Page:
Larger icons in icon view
Remember size and position of bin windows
Playback resolution setting indicator
There should be an always-visible indicator of the playback res setting in the preview pane that’s easy to adjust without right-clicking.
Better markers for sequences and clips
Include colors and more keyboard shortcut control.
Clip sliding with keyboard commands
“Opt-,” (that’s Option-comma) should cause a clip collision, not overwrite. Either that, or “,” and “.” should slide, while “Opt-,” should overwrite. Opt-arrow should only extend an adjoining clip if in the middle of two clips. Basically, this whole arrangement should be re-thought.
Project browser should auto refresh/sort.
Option-drag on a Mac should always be copy, not move.
Copy is currently command-drag in the project browser.
Stop auto-save from interrupting adjustments in timeline.
Ideally, the auto-save should just be a background function, but it should at least wait until you’re not in the middle of dragging something.
Add ability to select a cut directly and add default transition.
If you move the CTI while it’s in play mode, it should continue to play from that spot after you release the mouse, not stop there.
Show number of frames being adjusted during keyframe adjustments.
Enable/disable specific effect parameters/keyframes.
Clearing an effect should clear keyframes as well.
Or have an option to clear both.
There should be a preference to make the default position 0.0 x 0.0 (as opposed to 50% of whatever the resolution happens to be), and include a reset button.
Through-edit indicator in timeline
And a quick way to join clips, such as a right-click menu option.
Border controls for images
Auto save location preference and functionality
In FCP7 I set the number of auto saves to keep to the maximum of 100 and Premiere can go even higher. I have always used this feature as an additional backup and archive system, which has come in very handy. Those files add up, however. So, I prefer to auto-save to an external drive. Also, auto saves in Premiere continue to occur whenever there are unsaved changes. This means that if you make a small adjustment and then leave Premiere for a while, it will keep auto saving the same iteration, which is not only inefficient but leads to my next point…
Tame the bouncing dock icon on auto save
While using other apps, there’s no need for the dock icon to bounce every time Premiere performs an auto save.
More/clearer control over cache locations
There should also be an option to reset the cache/render file locations to their defaults.
Export source range
When exporting, remember the last-used setting of the export source range (or just dump the whole work area thing as I previously suggested). It’s too easy to cut off a portion of the video when the export defaults back to the work area every time.
Larger timecode display
After spending hours and hours editing, the current timecode for clips and sequences is something you want to be able to track without squinting. Use the letters h,m,s and f instead of colons.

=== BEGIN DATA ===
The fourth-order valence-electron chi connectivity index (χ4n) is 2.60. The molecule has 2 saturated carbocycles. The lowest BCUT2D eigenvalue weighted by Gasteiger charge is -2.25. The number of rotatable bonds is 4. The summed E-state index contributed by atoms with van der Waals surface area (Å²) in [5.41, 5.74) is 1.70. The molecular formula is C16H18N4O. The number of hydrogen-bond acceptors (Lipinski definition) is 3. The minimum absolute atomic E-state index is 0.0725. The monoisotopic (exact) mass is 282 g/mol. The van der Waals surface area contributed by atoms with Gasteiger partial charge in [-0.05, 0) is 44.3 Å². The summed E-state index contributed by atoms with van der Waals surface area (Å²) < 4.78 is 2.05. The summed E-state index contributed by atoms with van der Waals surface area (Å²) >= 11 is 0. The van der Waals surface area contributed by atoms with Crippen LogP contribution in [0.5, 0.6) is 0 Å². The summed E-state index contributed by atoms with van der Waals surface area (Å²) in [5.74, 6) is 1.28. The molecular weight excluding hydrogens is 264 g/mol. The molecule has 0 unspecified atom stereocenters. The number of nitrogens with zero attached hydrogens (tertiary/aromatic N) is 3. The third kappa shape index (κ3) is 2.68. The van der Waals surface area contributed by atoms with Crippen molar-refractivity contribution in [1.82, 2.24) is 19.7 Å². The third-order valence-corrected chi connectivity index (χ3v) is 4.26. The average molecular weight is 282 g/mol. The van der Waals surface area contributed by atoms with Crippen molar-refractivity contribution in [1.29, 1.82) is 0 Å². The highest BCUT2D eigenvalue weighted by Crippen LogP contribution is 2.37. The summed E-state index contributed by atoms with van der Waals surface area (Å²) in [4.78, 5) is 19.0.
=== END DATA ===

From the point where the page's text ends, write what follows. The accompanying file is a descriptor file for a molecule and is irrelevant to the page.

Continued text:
Creating a black matte works okay, but it involves a few extra steps. (EDIT: Discovered New > Black Video. Still requires the extra step of inserting it, but close enough.)
FCP allows you to quickly toggle snapping while dragging a clip. Upon releasing the clip, the snap toggle returns to its original state. Premiere could use this fucntion, but I suggest something simpler. Holding down the “S” key should always turn snapping on regardless of toggle state, while releasing it returns it to however it was set before.
Ability to dock the audio meters along top
I like to give my timeline as much horizontal space as possible. I’ve noticed a lot of users keep the toolbar up there, myself included. I think it would be a good place horizontally aligned audio meters as well.
More detailed tool tips or hover explanations in preferences
For example: The options regarding XMP data should make it clear that the original files will be modified by Premiere. This caused me problems in other applications. (After researching these settings, I understand that various Adobe applications use this information to share resources, but it’s still very unclear what the specific benefits are or what functions are lost without this option.)
More detailed support documents
The online support documents on the Adobe site very good. They are nicely arranged and easy to search, but they could be more detailed and offer fuller explanations. (Peruse the support forums and you will discover all kinds of debates that could have been easily cleared up with one concise line in a help document.)
Icons and button design
Icons and buttons are often too small, too similar, and too crowded throughout the interface. Take some style tips from Apple on this one.
New Feature Wish List
Footage auto-analysis: shot recognition, color correction, and color match
If only Apple had just added these features and others to the FCP7 framework. Adobe can do it better though, by using smart folders in addition to the traditional bins that we know and trust (anything besides those dreadful iMovie-style “events”).
In the 64-bit era, there has to be a quicker way to preview effects.
Ability to render in alternate formats
Namely ProRes or DNxHD. This would save me considerable time on exports by allowing me to select the “use preview files” option.
Okay, I suppose I should just purchase PluralEyes…again. PluralEyes is clunky though. An integrated system could be an extremely valuable feature if done right.
Many, many more effects!
How about starting with the missing vignette effect? Just because an app is “pro” doesn’t mean you should have to custom build every effect.
Many, many more looks!
Will most of them be cheesy looks I would never touch? Sure…but give me some templates to play with before I tweak the look down to my exact specifications.
FCPX, for all its flaws, blazes on any modern Mac. This probably comes back to hardware acceleration, but while Premiere Pro on a Mac isn’t slow, it doesn’t blow you away.